My deafness didn't stop me becoming a circus artist
Ryan (28), who's severely to profoundly deaf and wears hearing aids, discovered his love for circus arts accidentally.
“From a young age I liked silent screen cinema like Charlie Chaplin,” he says. “But I fell into circus. My parents weren’t able to pick me up from school one day and I stumbled upon an after-school circus club.”
Ryan went on to study at circus schools in Bristol and London, learning all sorts of different disciplines. “I found aerial difficult – it’s hard to hear the teacher when you’re 10m high and hanging upside down on a rope,” he jokes. “Being on stage was the greatest feeling though; I truly felt myself there. It was all about sharing something honest and celebrating something playful.”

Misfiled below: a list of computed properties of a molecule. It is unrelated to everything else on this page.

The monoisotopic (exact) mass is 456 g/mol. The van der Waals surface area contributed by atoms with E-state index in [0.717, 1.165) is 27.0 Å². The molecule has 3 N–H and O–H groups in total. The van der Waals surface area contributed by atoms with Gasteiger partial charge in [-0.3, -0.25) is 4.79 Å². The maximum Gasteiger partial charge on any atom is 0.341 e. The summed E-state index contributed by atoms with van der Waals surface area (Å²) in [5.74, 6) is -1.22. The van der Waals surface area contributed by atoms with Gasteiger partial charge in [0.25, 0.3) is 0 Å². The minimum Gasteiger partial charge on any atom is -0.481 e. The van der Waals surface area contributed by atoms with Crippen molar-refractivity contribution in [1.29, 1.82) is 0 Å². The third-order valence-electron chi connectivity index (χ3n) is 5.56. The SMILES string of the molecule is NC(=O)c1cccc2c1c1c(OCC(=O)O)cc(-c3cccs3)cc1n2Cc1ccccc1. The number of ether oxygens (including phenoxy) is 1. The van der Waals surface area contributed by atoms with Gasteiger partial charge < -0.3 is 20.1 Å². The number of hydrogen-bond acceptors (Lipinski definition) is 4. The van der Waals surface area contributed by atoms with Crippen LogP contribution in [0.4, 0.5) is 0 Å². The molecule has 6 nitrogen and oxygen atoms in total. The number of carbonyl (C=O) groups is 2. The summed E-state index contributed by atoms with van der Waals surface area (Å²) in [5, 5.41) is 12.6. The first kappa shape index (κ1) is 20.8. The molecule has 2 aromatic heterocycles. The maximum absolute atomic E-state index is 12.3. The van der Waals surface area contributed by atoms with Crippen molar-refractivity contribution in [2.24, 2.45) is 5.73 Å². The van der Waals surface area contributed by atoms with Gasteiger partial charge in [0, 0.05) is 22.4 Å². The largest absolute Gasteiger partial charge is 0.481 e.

But to be a good circus artist you don’t just have to be a good performer. “To get to where I am today I’ve had to wear many hats,” Ryan explains. “That’s a bad joke because I’m specifically a hat juggler now! I’ve had to learn how to market and promote myself, handle bookings and write funding applications etc. Circus performers work really hard but there’s a lot of reward too.
“The main challenge I face is networking. It can be exhausting meeting new people who are happy talking in bustling environments. I’ve learned to let people know I’m hard of hearing. I also struggle in conversations on long car journeys with other performers or when rehearsing in halls with bad acoustics. In these situations I find a radio aid useful.
“On the flip side, I think I learned the physical theatre and clowning aspects of circus quicker because of my deafness. A lot of it was facial expression, body language and listening with your entire body. Learning by watching comes naturally to me.”